Thursday, January 30, 2020

Why Won't These Puppies Stay In The Box?

     Slate manages to misunderstand both science fiction and how stories work.

     It is, I suppose, impressive: swinging wildly, Slate's man-on-the-scene manages to tease out the "Hero's Journey" at the heart of many cyberpunk stories -- not to mention each and every one of John D. MacDonald's "Travis McGee" detective novels* -- and deems it a rut, a weakness:
     "Indeed, even when they reject it, these new subgenres often repeat the same gestures as cyberpunk, discover the same facts about the world, and tell the same story. Our hacker hero (or his magic-wielding counterpart) faces a huge system of power, overcomes long odds, and finally makes the world marginally better...."

     There aren't very many plots in the world.  "Hero's Journey" is one of the oldest and one of the strongest.

     Nevertheless, Slate thinks we got stuck at "punk."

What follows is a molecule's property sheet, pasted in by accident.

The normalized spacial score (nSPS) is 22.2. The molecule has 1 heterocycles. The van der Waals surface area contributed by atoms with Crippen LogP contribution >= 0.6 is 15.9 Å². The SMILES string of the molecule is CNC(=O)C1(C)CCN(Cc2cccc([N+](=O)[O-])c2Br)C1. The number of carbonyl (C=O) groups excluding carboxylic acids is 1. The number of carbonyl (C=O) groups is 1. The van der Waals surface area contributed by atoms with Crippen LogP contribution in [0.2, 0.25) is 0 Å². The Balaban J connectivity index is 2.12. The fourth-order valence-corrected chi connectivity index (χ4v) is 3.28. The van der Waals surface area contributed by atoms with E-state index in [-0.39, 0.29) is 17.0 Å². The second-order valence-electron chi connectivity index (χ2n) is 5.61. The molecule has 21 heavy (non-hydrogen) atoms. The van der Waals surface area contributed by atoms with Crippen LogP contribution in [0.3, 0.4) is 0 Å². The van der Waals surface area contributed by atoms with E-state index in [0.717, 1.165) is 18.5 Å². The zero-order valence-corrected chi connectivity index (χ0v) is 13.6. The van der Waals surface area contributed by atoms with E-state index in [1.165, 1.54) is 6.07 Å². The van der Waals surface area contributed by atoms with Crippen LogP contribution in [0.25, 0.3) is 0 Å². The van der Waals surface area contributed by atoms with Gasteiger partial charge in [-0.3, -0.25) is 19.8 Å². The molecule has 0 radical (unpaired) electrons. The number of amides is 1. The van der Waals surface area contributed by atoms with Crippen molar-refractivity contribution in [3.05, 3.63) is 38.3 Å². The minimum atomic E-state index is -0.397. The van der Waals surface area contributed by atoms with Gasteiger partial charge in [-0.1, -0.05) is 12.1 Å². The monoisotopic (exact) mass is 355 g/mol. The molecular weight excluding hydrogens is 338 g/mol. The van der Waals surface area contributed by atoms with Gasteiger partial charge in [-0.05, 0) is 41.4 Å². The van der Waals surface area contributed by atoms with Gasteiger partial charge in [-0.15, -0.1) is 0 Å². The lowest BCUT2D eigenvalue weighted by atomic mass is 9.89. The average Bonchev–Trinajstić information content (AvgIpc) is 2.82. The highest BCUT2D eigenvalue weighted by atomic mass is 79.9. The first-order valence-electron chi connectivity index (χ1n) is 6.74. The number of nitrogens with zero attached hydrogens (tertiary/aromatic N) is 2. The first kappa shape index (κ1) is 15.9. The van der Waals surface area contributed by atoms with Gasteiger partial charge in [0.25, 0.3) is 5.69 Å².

While cyberpunk has spawned a host of semi-sorta-subgenres ending in "punk," that's no more than a handy tag for kind of gadgety fun that SF has offered readers since before Gernsback; 20,000 Leagues Under The Sea (Verne, 1870) is essentially steampunk -- or perhaps electropunk -- and the first modern steampunk novels (for instance, K. W. Jeter's Morlock Night or Thomas F. Montelone's The Secret Sea, both published in 1979†) precede the invention of the term "cyberpunk" (1983).

     No, the last time I checked -- yesterday -- Science Fiction had kept on moving.  Not in any one direction, and much as Slate's sources may like to be moan "... publishers always want to find evermore-narrowly-sliced microgenres, hoping to squeeze every aesthetic niche dry," publishers don't write this stuff and most books are not written to some puppetmaster's prescription. Books stem from the writer's imagination and succeed or fail based on how well readers connect with them.

     Science fiction writers and readers have always been the literary world's punks,  scruffy and not given much respect.  Is it any surprise that they have held onto the term once it came their way?
* Or the first Star Wars film, the Hunger Games series, and on and on.
† They have something else in common, as well, which I will leave as a surprise for the reader.

1 comment:

Jeff the Baptist said...

Heinlein said that there were just four kinds of stories: the gadget story, boy-meets-girl, the little Tailor, and the Man Who Learned Better. You'd think a Slate writer would know that.